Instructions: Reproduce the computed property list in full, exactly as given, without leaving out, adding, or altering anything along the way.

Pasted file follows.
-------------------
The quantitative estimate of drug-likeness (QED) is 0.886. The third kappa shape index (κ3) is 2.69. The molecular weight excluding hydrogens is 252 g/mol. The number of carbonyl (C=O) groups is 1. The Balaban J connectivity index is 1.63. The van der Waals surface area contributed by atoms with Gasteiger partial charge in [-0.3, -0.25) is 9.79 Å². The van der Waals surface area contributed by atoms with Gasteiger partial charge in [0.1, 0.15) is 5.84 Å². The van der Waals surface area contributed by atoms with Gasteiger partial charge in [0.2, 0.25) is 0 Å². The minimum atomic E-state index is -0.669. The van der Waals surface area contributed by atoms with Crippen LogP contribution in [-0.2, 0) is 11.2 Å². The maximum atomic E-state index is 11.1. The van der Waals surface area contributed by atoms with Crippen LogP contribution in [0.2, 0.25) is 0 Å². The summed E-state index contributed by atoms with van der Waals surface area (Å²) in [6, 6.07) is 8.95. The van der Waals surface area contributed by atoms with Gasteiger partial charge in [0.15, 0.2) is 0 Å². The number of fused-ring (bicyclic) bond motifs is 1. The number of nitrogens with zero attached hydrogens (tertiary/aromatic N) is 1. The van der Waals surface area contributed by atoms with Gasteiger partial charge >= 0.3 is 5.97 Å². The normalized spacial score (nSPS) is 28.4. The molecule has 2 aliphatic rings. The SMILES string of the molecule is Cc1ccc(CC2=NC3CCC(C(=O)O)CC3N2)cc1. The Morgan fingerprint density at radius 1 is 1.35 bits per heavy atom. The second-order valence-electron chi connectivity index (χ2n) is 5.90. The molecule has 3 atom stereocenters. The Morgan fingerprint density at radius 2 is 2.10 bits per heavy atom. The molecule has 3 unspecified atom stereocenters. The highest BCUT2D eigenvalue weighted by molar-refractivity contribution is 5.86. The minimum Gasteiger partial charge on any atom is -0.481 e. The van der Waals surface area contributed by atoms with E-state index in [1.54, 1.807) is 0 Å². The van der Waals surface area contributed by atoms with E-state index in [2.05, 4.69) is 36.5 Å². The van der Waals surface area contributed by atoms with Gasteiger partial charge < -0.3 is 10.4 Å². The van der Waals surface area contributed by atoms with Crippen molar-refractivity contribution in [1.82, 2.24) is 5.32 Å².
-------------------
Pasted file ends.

The quantitative estimate of drug-likeness (QED) is 0.886. The third kappa shape index (κ3) is 2.69. The molecular weight excluding hydrogens is 252 g/mol. The number of carbonyl (C=O) groups is 1. The Balaban J connectivity index is 1.63. The van der Waals surface area contributed by atoms with Gasteiger partial charge in [-0.3, -0.25) is 9.79 Å². The van der Waals surface area contributed by atoms with Gasteiger partial charge in [0.1, 0.15) is 5.84 Å². The van der Waals surface area contributed by atoms with Gasteiger partial charge in [0.2, 0.25) is 0 Å². The minimum atomic E-state index is -0.669. The van der Waals surface area contributed by atoms with Crippen LogP contribution in [-0.2, 0) is 11.2 Å². The maximum atomic E-state index is 11.1. The van der Waals surface area contributed by atoms with Crippen LogP contribution in [0.2, 0.25) is 0 Å². The summed E-state index contributed by atoms with van der Waals surface area (Å²) in [6, 6.07) is 8.95. The van der Waals surface area contributed by atoms with Gasteiger partial charge in [0.15, 0.2) is 0 Å². The number of fused-ring (bicyclic) bond motifs is 1. The number of nitrogens with zero attached hydrogens (tertiary/aromatic N) is 1. The van der Waals surface area contributed by atoms with Gasteiger partial charge >= 0.3 is 5.97 Å². The normalized spacial score (nSPS) is 28.4. The molecule has 2 aliphatic rings. The SMILES string of the molecule is Cc1ccc(CC2=NC3CCC(C(=O)O)CC3N2)cc1. The Morgan fingerprint density at radius 1 is 1.35 bits per heavy atom. The second-order valence-electron chi connectivity index (χ2n) is 5.90. The molecule has 3 atom stereocenters. The Morgan fingerprint density at radius 2 is 2.10 bits per heavy atom. The molecule has 3 unspecified atom stereocenters. The highest BCUT2D eigenvalue weighted by molar-refractivity contribution is 5.86. The minimum Gasteiger partial charge on any atom is -0.481 e. The van der Waals surface area contributed by atoms with E-state index in [1.54, 1.807) is 0 Å². The van der Waals surface area contributed by atoms with E-state index in [2.05, 4.69) is 36.5 Å². The van der Waals surface area contributed by atoms with Gasteiger partial charge < -0.3 is 10.4 Å². The van der Waals surface area contributed by atoms with Crippen molar-refractivity contribution in [1.82, 2.24) is 5.32 Å².